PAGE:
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Mileage Fraud: Too Common But Easy To Address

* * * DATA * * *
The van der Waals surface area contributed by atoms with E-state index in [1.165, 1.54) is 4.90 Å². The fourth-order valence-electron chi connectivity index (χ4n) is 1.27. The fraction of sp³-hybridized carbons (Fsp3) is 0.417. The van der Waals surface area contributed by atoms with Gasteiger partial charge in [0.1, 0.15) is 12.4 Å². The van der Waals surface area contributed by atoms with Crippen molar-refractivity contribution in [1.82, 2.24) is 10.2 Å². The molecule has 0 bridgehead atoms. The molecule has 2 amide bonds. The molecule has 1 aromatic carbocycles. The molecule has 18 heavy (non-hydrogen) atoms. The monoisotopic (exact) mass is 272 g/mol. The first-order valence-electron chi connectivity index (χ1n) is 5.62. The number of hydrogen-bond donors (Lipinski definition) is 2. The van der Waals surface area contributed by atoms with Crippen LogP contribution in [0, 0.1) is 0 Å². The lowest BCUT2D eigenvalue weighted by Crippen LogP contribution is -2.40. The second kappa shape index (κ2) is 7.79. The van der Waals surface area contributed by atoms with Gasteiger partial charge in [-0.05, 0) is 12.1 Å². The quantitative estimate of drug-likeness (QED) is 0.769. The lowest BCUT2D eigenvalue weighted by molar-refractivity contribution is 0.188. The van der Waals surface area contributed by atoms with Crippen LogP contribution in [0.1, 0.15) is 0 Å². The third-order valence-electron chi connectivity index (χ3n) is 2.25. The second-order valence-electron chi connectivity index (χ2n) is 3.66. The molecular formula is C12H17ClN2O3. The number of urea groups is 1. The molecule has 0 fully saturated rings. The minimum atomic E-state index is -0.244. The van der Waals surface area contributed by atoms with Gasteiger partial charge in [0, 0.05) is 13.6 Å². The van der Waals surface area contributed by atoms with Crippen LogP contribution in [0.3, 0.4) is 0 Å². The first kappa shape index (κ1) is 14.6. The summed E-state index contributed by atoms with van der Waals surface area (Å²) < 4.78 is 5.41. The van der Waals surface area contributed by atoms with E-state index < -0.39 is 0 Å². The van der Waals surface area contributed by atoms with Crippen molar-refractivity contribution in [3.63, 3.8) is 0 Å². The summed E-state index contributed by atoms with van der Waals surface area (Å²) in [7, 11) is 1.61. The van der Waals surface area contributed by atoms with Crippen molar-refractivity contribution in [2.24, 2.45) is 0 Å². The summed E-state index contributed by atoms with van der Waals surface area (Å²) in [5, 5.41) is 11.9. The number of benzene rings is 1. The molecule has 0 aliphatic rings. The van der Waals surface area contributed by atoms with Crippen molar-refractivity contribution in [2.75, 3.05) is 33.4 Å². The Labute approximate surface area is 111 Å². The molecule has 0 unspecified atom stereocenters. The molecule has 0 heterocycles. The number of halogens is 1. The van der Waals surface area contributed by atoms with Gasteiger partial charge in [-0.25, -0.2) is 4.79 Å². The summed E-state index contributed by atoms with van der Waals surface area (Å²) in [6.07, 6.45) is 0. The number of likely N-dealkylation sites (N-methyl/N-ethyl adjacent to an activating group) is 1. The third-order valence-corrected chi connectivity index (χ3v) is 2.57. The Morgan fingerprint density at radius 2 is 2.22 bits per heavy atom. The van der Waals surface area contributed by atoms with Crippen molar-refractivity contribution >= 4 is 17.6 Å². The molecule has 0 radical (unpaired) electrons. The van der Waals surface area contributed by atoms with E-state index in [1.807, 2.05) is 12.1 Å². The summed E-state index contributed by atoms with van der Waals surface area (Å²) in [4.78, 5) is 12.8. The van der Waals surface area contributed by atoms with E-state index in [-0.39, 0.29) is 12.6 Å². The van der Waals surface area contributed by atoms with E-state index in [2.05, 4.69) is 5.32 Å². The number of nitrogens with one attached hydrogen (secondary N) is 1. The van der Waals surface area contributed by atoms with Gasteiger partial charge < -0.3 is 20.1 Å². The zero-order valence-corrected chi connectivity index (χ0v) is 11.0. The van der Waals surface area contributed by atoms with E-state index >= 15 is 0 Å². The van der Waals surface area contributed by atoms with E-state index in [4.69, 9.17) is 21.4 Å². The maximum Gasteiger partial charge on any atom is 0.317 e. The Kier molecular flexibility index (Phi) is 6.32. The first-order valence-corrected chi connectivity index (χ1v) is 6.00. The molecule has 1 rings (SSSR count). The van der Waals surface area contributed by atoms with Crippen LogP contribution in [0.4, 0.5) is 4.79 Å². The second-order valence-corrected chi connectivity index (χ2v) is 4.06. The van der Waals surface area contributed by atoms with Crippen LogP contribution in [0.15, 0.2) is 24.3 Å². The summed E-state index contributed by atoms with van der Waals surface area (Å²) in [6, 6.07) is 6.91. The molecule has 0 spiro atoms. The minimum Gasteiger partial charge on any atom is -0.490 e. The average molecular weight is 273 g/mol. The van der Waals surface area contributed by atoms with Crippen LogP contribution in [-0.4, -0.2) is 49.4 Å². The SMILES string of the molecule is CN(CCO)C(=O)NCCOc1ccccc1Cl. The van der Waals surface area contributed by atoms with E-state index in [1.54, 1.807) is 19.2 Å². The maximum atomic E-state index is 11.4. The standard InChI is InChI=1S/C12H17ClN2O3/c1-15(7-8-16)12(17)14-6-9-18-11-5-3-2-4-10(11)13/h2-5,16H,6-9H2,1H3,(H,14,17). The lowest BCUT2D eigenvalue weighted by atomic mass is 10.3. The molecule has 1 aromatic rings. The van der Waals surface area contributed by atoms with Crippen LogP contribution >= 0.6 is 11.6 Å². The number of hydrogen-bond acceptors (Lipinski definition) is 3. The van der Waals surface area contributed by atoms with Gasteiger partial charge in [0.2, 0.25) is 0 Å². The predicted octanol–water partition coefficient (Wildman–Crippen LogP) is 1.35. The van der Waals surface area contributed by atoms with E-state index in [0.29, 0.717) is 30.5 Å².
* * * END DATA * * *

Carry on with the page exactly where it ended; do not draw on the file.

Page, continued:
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Keeping The Mobile Workforce In Motion How Common? Common Enough Expense fraud (and those who commit it) happens about 5-6% of the time and affects about the same proportion of business value. Over 5% of Chrome River survey respondents admitted they had committed expense fraud. In addition, an analysis conducted by expense analysis vendor Oversight Systems of 10 million expense transactions (representing $1 billion in total value) found that 5% of reimbursement value was out of policy. To help illustrate how common 5% really is, pick up a pair of regular, six-sided game dice. A roll of those two dice will add up to 2 or 12 about 5-6% of the time. Just as most employees are basically honest, the dice won't roll 2 or 12 all the time. But it's not exactly rare, either. Why It Happens In some cases, expenses are at odds with policy because of honest mistakes or emergency situations. In many others, the reporting process itself is at fault. That's because so many companies still rely on spreadsheets for crucial steps in their expense reporting process. According to a 2014 Ventana Research report, 35% of companies suffer from errors in mission-critical spreadsheets. In other cases, employees exploit the lack of controls and visibility for their own benefit. Put simply, they commit fraud, and there isn't a nicer way to say it. Many companies are simply unaware of the fraud because their processes are unable to check reports in an automated, efficient fashion. In one travel and expense (T&E) reporting vendor survey, 31% of corporate representatives said that T&E compliance was the responsibility of the employee submitting the report. In 20% of organizations, only high-value reports are reviewed for compliance, leaving the door open for recurring smaller-scale fraud. Mileage fraud is one of the most common forms of employee theft. A survey by Chrome River of 1,072 business travelers found that 35% of those who committed expense fraud did so by exaggerating the duration or cost of their business mileage. In fact, according to the employees admitting to this behavior, mileage fraud is more common than these popular tricks: • Rounding up tips and pocketing the difference (done by 29% of those who admitted to fraud) • Inflating the cost of an item beyond true cost or policy limits (28%) • Submitting expenses for canceled or returned purchases (10%)

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